I found Chris in the bar at a table with Sean Smithson and his daughter Rayne talking movies. It seemed to me that another Caesar would be a fine idea at this point and as the nice young lady behind the bar was getting pretty damn good at making them, one turned into a couple (maybe three but who’s counting) before we wrapped up and scooted back to the convention hall for a Future of Fango panel, followed by a nostalgic discussion on VHS.
After shooting a pile of pictures of the FANGORIA mob, I took a little ‘me’ time to go and meet/shoot some of the guests before it got too busy. I have to say at this point that I was puzzled by the layout when it came to the guest placement. As a rule, they’re always at the end of the vendor area, but here they were in a long row in the outside hallway. If things got busy the lineups would block the hallway, plus there was no way the folks behind the tables could conveniently get out from behind them for pictures with their fans.
The tables were all occupied, but there were still some people missing and I wasn’t sure where to find them. In the mean time I was very excited to meet who was there, as several of my all time favorite zombie flicks were richly represented.
This is where ZomBcon shone. The guest list was extraordinary in not only the films the guests were culled from from, but even more so, how incredibly cool and friendly these particular people were.
For the next hour, I felt like a little kid in a candy shop, chatting with Lori Cardille, Jarlath Conroy, Antone Dileo, and John Amplas from DAY OF THE DEAD; Eugene Clark from LAND OF THE DEAD, David Emge from DAWN OF THE DEAD; and of course, Judith from NIGHT. Brother, if you had any idea how many times I’ve watched these people battle the hordes, struggling to survive the apocalypse—well I’m sure you get it or you wouldn’t be reading this. I was in heaven. To any event, organizers who happen upon this report, take note, these people are all gold and more than worth than whatever it takes to bring them on board.
There were a few guests I’ve met before, like Tom Savini, Sid Haig, and Bill Moseley (I’ve seen Bill so many times this year I wouldn’t be even mildly shocked if he was to walk out of my downstairs bathroom one morning and sit down for breakfast) as well as a few guests I was eager to meet for the first time.
Ian McCulloch (ZOMBIE, ZOMBIE HOLOCAUST) was someone I was anxious to say hello to, and he proved to be one of the most interesting guests at the con. I found it would be Jarlath and Ian that I would continue to return and chat with throughout the course of the weekend.
Another highlight for me was meeting Electra and Elise Avellan, aka The Crazy Babysitter Twins. Holy crap, these girls are gorgeous, not to mention petite, bubbly, funny, and very friendly!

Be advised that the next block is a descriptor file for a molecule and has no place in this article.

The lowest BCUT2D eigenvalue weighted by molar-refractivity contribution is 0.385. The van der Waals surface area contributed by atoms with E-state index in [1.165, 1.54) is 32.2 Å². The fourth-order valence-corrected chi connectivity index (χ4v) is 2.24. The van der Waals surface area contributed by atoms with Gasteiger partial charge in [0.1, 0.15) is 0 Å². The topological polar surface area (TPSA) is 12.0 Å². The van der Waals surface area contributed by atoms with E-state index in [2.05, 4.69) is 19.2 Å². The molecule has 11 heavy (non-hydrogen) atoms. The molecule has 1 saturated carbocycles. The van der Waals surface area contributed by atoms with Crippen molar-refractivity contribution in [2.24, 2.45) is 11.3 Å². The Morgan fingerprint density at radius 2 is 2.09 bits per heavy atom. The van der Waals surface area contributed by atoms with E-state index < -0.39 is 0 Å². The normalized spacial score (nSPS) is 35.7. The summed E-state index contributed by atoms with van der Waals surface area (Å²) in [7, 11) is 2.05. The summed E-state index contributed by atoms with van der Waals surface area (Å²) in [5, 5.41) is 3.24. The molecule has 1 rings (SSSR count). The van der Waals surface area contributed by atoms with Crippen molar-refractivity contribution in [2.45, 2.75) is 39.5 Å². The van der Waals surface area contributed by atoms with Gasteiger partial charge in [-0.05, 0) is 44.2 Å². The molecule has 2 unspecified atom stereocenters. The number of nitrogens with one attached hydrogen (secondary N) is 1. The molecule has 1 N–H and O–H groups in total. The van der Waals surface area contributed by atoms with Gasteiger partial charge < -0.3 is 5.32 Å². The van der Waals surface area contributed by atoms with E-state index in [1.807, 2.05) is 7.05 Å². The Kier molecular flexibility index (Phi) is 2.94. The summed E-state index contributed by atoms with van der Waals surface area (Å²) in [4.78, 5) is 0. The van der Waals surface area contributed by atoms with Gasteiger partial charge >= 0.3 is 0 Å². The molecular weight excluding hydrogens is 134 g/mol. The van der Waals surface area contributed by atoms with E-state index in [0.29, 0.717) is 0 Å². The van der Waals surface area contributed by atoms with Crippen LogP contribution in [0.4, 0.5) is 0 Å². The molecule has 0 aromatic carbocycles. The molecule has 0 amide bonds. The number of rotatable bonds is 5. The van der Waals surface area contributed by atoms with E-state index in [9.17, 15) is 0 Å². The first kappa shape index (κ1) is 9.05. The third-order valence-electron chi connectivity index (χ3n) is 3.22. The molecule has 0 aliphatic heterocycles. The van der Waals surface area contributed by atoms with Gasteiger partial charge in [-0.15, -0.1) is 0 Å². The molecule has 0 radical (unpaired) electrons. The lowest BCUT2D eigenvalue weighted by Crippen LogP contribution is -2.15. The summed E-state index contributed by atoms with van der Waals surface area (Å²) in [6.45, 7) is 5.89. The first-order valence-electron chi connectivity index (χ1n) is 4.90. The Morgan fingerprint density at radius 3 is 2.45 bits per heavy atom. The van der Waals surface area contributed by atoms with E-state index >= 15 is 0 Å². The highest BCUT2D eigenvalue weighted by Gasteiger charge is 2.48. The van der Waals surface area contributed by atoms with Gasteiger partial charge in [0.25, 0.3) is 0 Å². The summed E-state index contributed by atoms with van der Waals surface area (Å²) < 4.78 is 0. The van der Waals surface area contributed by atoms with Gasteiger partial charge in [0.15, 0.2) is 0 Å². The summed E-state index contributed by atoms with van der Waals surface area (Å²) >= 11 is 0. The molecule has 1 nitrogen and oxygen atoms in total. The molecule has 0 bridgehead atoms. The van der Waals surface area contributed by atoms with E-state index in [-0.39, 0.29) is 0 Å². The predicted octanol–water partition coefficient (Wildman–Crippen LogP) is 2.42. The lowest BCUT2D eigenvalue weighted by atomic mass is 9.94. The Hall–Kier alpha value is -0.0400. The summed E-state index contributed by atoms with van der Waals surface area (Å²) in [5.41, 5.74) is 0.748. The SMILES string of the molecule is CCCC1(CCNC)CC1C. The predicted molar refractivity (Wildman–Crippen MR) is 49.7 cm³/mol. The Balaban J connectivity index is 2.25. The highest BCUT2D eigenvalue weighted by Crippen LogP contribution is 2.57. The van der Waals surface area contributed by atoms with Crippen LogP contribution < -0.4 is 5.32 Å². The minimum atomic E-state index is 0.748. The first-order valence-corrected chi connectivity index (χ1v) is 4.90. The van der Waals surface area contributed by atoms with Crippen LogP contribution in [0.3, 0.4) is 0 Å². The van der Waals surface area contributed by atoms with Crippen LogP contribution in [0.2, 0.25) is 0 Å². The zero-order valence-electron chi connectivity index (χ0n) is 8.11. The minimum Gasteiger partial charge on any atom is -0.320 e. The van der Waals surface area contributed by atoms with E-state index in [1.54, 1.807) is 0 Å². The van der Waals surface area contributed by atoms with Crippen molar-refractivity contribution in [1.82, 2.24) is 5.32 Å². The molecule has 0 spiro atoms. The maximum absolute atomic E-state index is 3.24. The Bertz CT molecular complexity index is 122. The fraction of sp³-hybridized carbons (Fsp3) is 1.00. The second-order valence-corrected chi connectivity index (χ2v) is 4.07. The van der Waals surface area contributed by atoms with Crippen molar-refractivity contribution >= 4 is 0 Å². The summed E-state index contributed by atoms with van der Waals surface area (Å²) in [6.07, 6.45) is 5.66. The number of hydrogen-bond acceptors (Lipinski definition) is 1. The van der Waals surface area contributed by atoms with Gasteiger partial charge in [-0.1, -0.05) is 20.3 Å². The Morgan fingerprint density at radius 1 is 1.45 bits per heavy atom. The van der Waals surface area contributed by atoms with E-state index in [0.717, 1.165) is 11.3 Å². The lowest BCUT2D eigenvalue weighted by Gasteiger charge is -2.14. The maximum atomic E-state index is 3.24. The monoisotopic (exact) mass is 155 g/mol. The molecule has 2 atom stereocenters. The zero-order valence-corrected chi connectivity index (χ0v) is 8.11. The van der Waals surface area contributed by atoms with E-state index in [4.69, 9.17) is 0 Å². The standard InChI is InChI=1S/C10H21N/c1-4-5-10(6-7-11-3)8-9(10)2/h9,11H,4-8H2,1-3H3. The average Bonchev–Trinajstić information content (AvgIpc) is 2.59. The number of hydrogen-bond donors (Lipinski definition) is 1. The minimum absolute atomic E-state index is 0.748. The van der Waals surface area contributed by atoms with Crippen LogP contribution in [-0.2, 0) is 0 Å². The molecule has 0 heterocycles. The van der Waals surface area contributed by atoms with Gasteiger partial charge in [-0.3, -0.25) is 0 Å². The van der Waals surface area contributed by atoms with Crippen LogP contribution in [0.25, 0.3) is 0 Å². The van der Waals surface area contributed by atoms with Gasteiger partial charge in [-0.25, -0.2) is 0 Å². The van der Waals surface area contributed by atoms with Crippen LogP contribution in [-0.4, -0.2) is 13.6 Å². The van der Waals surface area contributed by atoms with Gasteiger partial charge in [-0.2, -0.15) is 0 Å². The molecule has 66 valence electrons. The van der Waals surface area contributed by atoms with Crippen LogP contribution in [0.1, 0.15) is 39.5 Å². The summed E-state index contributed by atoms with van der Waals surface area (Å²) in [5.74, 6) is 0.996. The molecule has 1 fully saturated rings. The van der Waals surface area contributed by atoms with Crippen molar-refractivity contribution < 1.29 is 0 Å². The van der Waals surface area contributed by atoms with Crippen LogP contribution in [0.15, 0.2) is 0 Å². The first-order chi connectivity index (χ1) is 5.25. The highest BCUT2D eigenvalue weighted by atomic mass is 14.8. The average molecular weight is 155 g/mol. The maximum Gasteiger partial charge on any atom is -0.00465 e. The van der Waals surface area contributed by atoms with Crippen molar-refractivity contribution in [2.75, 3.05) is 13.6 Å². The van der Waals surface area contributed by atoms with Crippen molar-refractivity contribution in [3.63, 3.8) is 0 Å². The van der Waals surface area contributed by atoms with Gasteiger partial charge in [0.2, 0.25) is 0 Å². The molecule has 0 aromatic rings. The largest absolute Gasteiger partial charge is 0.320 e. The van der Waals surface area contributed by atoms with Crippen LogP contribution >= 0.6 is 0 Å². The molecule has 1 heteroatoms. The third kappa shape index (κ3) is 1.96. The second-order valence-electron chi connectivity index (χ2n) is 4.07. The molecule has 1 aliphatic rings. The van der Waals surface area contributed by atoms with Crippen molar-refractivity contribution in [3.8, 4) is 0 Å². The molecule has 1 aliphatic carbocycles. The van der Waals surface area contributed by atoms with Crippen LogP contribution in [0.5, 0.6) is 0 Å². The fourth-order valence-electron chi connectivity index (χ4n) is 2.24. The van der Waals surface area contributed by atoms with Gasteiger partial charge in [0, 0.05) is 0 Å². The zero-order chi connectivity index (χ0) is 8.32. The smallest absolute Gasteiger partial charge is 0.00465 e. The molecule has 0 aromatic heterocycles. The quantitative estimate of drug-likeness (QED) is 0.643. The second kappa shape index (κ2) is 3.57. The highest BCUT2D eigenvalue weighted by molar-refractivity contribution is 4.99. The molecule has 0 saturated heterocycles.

I wandered the floor taking shots of the very cool zombies shambling around the aisles (some of these guys stay in character 24/7), still wondering where the hell Elissa was when I passed a room with a couple of the guests who were signing separately from everyone else. Norman Reedus of THE WALKING DEAD, and Sean Patrick Flanery were definitely on my list of folks to check out, which I briefly did, and left them before I realized that there was a reason they were paired up, namely THE BOONDOCK SAINTS, a movie I was never personally crazy about but turned out to be the biggest draw of the show, if panels count for anything.
At this point I was determined to find out where Elissa was hidden (I had covered every inch of the vendor, guest and panel area and still couldn’t find her) so I started asking people if anyone knew her whereabouts until eventually one soul pointed to the ‘chill zone’ near the exit doors that the smokers took to go light up. That didn’t make any sense to me—there were no guests out there—but I wandered out in that direction and still couldn’t see her until I turned to go back into the hall. There she was, around the corner just inside the door. She might as well have been on the roof.
She introduced me to her friend Jooley and we chatted for bit until it became apparent that they were about to close house for the evening. It was now dark, I was hungry (I’d forgotten to eat a lunch) and I was suddenly hammered with a wave of travel fatigue. There was a big party after the con, but there was no way in Hell I was going to have the groceries to make it. Just enough juice left for a light dinner with Charity, and then I crashed hard, like an off color joke at a prayer meeting.
Stay tuned for Part Two coming shortly!